To fail or to not pass…

Ethics play a role in virtually any situation.  Weather your own ethics, those of the company you are representing, codes of ethics, anything. They exist, or they should at least.

By now the Atlanta teacher scandal has made national news and is well known.  For a quick background, 35 educators in a Georgia teaching scandal allegedly changed the scores on their students state standardized tests. They reportedly did this to increase the passing rate of students in their districts (and gain bonuses). Ethical or unethical? 

They claimed to do this to help the image of their school districts and students.  The pressure placed on teachers to have their students pass these ridiculous ‘standardized’ tests is getting crazier and crazier.  In some states if a certain percentage of your students fail, you receive disciplinary action.  Others if a certain percentage pass you receive bonuses and great praise.  So where is the line?  The question always comes into play of what exactly should you be teaching to ensure you actually teach for one, but that you teach the material that will be on these tests.  Teaching has turned into teaching for tests, not teaching for teaching.  Many teachers argue these tests that are supposed to be standardized don’t actually correctly represent what you should know at each grade level you are required to participate in the testing. So how do you draw a line in what you need your students to know to be successful and what they need to know to pass a test that allows you to keep your job?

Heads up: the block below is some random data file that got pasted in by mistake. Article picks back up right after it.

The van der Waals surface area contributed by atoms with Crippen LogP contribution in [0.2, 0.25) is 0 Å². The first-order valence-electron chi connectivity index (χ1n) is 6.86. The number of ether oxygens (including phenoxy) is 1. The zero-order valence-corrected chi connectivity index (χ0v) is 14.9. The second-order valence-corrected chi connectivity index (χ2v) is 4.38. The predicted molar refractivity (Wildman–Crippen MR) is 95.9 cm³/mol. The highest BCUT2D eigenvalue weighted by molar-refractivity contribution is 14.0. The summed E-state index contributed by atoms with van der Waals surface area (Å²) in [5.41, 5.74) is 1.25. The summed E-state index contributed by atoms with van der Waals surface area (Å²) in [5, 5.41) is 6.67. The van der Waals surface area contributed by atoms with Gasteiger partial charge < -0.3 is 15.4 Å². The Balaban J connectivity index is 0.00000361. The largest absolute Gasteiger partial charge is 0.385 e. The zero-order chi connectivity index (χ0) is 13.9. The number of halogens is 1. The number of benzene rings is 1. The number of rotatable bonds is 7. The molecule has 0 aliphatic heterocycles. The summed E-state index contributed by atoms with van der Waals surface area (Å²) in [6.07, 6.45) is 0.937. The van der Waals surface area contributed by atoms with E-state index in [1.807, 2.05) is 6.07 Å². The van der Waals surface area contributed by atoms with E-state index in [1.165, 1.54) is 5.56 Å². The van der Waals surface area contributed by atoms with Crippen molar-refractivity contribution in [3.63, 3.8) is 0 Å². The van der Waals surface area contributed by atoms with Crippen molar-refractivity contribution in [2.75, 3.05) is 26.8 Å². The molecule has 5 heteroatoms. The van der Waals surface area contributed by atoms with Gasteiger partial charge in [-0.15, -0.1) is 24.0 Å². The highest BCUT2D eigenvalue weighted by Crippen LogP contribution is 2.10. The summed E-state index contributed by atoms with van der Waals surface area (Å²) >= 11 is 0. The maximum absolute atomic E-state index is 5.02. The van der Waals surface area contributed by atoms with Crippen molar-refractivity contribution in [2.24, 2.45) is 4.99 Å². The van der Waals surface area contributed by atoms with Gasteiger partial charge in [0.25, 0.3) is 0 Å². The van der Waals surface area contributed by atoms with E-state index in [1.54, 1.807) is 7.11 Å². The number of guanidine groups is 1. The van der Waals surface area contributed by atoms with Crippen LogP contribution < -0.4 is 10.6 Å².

Of course the answer is never cheating or changing scores on tests for your students, that’s pretty obvious, and other ways to handle this situation could have been implemented.  So now what?  Is this a reality shock to the testing creators to re evaluate their tactics or just a case of teachers wanting to be the best?  Ethics come into play pretty heavily in this situation and I’m sure there will be people on both sides of the ethical/unethical spectrum.  What are your thoughts?

http://www.cnn.com/2013/04/02/justice/georgia-cheating-scandal/

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